Realizing the true power of perception.

Image from Nappy Co

Scary. Sexy. Angry. Crazy. Ghetto. Strong. Exotic. Nubian. Sistah.

Prescribed to me over the years by people on different continents, from different backgrounds, who knew me well or barely at all, these are the descriptions that have landed in my lap. Unwelcome and often unheard, I learned to break off bits of myself, twist myself into distorted shapes, push myself into places not made for me to fit, all to shed a skin that wasn’t my own to begin with.

Perception. According to Merriam Webster, to perceive is

a: to attain awareness or understanding of

b: to regard as being…

San Francisco George Floyd Protests

When I was a little girl in Virginia Beach, I was laying on the grass in the front yard with my brother and a few of his friends. He was standing on the curb, bouncing a basketball. A police officer riding by stopped his car and told my brother not to bounce the ball, because the area of gutter right next to our curb was public property. After a few smirks and scowls, he rode away.

We were lucky.

When George Floyd died, I was tired. Years and years of death and violence had worn me weary. I wanted to…

Frame from our Nike Spec Commercial

Six or seven years ago, my dad and I were chatting and he asked me what my goals were. My answer was instant. “I want to be rich and famous”. He laughed at me. “Sweetheart”, he said, “If you’re going to be successful, you’re going to need something a little more… meaningful.” As usual, he was right.

I’ve always wanted to change the world, I just wanted a gold star for doing it. Recognition and wealth were, to me, signs that I was making an impact. Now, I feel almost exactly the opposite. Impact is wealth. …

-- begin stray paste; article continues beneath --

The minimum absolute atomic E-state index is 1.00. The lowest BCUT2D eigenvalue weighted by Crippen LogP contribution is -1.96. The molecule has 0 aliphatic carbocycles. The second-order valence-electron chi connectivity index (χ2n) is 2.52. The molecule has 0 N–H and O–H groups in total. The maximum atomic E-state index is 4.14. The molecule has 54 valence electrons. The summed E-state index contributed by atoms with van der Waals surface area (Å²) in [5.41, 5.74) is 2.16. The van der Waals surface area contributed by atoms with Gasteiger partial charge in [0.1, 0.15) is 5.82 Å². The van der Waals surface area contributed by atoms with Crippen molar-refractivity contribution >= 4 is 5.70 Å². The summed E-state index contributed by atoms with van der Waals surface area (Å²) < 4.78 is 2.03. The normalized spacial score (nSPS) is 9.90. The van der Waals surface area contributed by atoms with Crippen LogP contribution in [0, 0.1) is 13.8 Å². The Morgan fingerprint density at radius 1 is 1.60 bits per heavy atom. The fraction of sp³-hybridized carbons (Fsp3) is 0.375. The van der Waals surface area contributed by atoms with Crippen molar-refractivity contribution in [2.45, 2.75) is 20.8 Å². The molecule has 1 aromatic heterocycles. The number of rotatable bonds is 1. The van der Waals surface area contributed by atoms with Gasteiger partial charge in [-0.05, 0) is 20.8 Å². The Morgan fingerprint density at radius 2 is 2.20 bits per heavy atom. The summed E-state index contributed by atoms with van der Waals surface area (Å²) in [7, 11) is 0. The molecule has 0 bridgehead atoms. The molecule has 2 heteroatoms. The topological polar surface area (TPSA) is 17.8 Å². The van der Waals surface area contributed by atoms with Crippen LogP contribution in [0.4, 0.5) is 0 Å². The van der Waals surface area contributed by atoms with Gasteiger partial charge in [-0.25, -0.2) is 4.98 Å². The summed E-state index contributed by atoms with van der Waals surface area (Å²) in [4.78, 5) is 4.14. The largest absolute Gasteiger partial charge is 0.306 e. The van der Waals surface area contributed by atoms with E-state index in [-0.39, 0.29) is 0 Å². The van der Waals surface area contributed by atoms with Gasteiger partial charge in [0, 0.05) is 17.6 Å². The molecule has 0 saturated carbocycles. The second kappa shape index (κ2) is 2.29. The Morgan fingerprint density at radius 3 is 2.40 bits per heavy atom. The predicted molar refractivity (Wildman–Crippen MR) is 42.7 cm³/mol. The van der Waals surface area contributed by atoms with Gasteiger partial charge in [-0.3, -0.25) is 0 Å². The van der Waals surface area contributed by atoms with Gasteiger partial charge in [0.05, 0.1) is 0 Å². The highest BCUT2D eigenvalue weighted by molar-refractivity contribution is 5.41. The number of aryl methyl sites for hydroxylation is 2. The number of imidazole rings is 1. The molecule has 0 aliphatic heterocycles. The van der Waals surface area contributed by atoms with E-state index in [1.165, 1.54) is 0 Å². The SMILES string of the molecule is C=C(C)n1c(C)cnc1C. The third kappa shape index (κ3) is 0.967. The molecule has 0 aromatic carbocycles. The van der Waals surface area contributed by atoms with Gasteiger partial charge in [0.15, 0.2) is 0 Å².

A guide to activism in a challenging world.

To my darling Beatrice: Loved, lost, buried.


This letter is for those seeking guidance in our ever darkening war against injustice. If you do not wish to learn how to fight injustice, please, put down this letter and read something more pleasant. Like this comical article which will teach you 13 differences between dogs and cats or a history book which will teach you very little. Anything would be better than the letter in front of you. For those who will or must continue, I am sorry to say the remainder of this letter will be harrowing, a word which here means “anything but pleasant”. Danger…

The stars in the sky sparkled like diamonds, and the water around her was filled with blood. She smiled up at the stars, fingers grazing the sticky surface of the waters. Thirsty. No one had ever been as thirsty as she was now.

“I can help you find water,” said the snake in the boat.

She laughed a coarse, thirsty laugh. “My mother warned me about gifts from snakes.”

“Die thirsty if you please,” said the snake. “It’s all the same to me.”

She looked over the snake, with its shiny green scales, and its wet slithering tongue. …

A behind the scenes look at bias in film.